EDIT: *In post #1688 I think.|
|Not sure I understand your comment rl34870... are you saying people might no longer assure themselves until death and need a service for that?|
|In terms of the companies long term business model,what will be the direction of travel when the closed life book market dries up ? Presumably the yield is only sustainable until this area of business runs out.|
|That would be quite the lump to add. Personally, I'd like to see it happen, though no doubt some volatility in PHNX share price would ensue. Is this why we've had a few days of mild down when the wider market has been ticking up?|
|Prudential to withdraw from UK annuity market and may dispose of its back book:-
|Totally agree,and not before time.|
|great move up this week for PHNX|
|CSN has been strong of late as I mentioned, so thought we may get some
Chesnara's recent acquisition entailed a smaller % equity raise than PHNX,
may be one of the reasons it's trading near an all time high.|
|Looks good for a breakout!|
|Deutsche likes Phoenix’ fire power - HTTP://citywire.co.uk/money/the-expert-view-barclays-itv-and-diageo/a988504?ref=citywire-money-picture-galleries-list#i=5
Deutsche bank has upgraded its recommendation for Phoenix Group Holdings (PHNX), believing the market under-estimates the life insurance consolidator’s capacity to make another value-enhancing acquisition this year.
Insurance analyst Oliver Steel lifted the stock to ‘buy’ from ‘hold’, but lowered his share price target to 835p from 870p, explaining the purchases of the AXA Wealth and Abbey Life legacy pension businesses last year left Phoenix in a strong position to snap up another closed book of policies this year.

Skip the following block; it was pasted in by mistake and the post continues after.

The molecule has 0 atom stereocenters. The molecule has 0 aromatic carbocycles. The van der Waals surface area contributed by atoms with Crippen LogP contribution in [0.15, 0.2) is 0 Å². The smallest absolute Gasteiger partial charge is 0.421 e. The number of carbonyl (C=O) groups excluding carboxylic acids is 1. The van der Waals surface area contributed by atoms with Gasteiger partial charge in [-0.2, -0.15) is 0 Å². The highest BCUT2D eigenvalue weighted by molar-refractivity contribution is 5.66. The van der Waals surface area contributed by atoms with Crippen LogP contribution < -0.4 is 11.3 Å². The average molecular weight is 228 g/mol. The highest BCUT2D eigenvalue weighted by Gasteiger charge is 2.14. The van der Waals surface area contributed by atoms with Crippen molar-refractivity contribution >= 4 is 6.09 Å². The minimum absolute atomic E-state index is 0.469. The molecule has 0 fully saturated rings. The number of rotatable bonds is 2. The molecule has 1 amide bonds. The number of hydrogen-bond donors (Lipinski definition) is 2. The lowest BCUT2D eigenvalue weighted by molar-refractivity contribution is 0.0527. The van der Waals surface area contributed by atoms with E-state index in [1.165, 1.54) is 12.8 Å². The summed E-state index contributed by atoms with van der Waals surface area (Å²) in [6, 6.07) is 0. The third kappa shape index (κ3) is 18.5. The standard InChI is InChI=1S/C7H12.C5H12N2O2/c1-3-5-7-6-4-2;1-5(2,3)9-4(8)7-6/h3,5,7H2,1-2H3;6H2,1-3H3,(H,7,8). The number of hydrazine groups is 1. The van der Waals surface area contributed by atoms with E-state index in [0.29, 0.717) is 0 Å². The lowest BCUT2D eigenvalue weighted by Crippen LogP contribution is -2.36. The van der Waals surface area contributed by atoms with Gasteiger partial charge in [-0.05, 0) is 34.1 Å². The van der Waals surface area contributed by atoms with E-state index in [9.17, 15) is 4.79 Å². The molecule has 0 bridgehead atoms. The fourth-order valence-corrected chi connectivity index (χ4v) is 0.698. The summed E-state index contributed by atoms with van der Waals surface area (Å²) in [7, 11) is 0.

‘Phoenix has finally emerged from seven years of balance sheet recovery with the announcement of two acquisitions in 2016. We think investors are under-estimating the rapid improvement in solvency and debt capacity over 2017e- 2018e,’ said Steel.
‘Specifically, we think a hypothetical £1 billion - £1.5 billion acquisition could be funded principally out of cash and debt rather than equity, adding either side of 25% to future value - something that in our view is not sufficiently reflected in the current share price. Reflecting this, we lift our recommendation to “buy” with a 835p price target,’ the analyst said.
Steel’s comments follow a trading update earlier this month in which Phoenix revealed it had generated £486 million of cash in 2016, £117 million from the two acquired businesses. It reports full-year results in March. The shares softened 0.9p yesterday to 743.6p.|
|It's been pointed out elsewhere that my reading of future dividends is incorrect. Did I misread pp 56-57?
As a result of the AXA Transaction, the Board is expecting to increase the final dividend in respect of 2016 to £69 million (equating to an increase of 5 per cent. to the dividend per share).
Given the additional shares to be issued in connection with the Rights Issue, the final dividend in respect of 2016 is expected to increase by a further £25 million to £94 million, resulting in a full year dividend in respect of 2016 of £160 million.
So we'll get a final of £94m on 392.85m shs ... 23.93p.
From what I can see, my figure of 50.1p for 2017 stands, but naturally I'm open to argument.
Sorry about that - age-related brain degeneration. (Not to worry, it's like finding an extra tenner in an old suit!)|
|Added today @733p.|
|As I said before, anything under 750p is a bargain here.|
|Added my first half position today. Too cheap in my book.|